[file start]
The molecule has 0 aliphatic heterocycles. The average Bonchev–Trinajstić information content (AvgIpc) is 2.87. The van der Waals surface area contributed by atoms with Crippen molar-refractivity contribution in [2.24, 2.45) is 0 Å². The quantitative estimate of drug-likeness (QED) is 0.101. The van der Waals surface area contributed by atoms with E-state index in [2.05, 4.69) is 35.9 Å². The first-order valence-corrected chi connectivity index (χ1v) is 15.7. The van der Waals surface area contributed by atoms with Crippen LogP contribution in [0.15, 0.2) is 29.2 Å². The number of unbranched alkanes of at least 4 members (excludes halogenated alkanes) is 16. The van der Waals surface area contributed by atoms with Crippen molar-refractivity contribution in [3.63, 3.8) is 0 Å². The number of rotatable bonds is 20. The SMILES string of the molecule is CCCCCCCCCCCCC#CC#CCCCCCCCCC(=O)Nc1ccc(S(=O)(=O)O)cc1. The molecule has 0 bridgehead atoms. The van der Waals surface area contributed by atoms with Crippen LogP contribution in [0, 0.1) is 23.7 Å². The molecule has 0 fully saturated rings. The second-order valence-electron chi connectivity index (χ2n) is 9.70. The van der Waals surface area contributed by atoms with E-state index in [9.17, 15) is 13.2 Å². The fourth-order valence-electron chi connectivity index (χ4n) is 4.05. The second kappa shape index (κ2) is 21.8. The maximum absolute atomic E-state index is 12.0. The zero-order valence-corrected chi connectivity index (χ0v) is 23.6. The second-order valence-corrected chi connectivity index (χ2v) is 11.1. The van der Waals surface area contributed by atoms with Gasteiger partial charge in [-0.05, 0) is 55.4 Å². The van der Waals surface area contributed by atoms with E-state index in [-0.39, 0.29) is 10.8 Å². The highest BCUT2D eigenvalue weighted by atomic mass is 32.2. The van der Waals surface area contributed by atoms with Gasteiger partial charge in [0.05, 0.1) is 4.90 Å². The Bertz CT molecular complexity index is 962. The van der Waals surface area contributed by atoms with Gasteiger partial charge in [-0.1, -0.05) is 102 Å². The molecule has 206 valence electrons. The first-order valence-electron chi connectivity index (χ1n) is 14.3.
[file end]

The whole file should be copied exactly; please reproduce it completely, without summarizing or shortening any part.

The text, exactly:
The molecule has 0 aliphatic heterocycles. The average Bonchev–Trinajstić information content (AvgIpc) is 2.87. The van der Waals surface area contributed by atoms with Crippen molar-refractivity contribution in [2.24, 2.45) is 0 Å². The quantitative estimate of drug-likeness (QED) is 0.101. The van der Waals surface area contributed by atoms with E-state index in [2.05, 4.69) is 35.9 Å². The first-order valence-corrected chi connectivity index (χ1v) is 15.7. The van der Waals surface area contributed by atoms with Crippen LogP contribution in [0.15, 0.2) is 29.2 Å². The number of unbranched alkanes of at least 4 members (excludes halogenated alkanes) is 16. The van der Waals surface area contributed by atoms with Crippen molar-refractivity contribution in [3.63, 3.8) is 0 Å². The number of rotatable bonds is 20. The SMILES string of the molecule is CCCCCCCCCCCCC#CC#CCCCCCCCCC(=O)Nc1ccc(S(=O)(=O)O)cc1. The molecule has 0 bridgehead atoms. The van der Waals surface area contributed by atoms with Crippen LogP contribution in [0, 0.1) is 23.7 Å². The molecule has 0 fully saturated rings. The second-order valence-electron chi connectivity index (χ2n) is 9.70. The van der Waals surface area contributed by atoms with E-state index in [9.17, 15) is 13.2 Å². The fourth-order valence-electron chi connectivity index (χ4n) is 4.05. The second kappa shape index (κ2) is 21.8. The maximum absolute atomic E-state index is 12.0. The zero-order valence-corrected chi connectivity index (χ0v) is 23.6. The second-order valence-corrected chi connectivity index (χ2v) is 11.1. The van der Waals surface area contributed by atoms with Gasteiger partial charge in [-0.05, 0) is 55.4 Å². The van der Waals surface area contributed by atoms with E-state index in [-0.39, 0.29) is 10.8 Å². The highest BCUT2D eigenvalue weighted by atomic mass is 32.2. The van der Waals surface area contributed by atoms with Gasteiger partial charge in [0.05, 0.1) is 4.90 Å². The Bertz CT molecular complexity index is 962. The van der Waals surface area contributed by atoms with Gasteiger partial charge in [-0.1, -0.05) is 102 Å². The molecule has 206 valence electrons. The first-order valence-electron chi connectivity index (χ1n) is 14.3.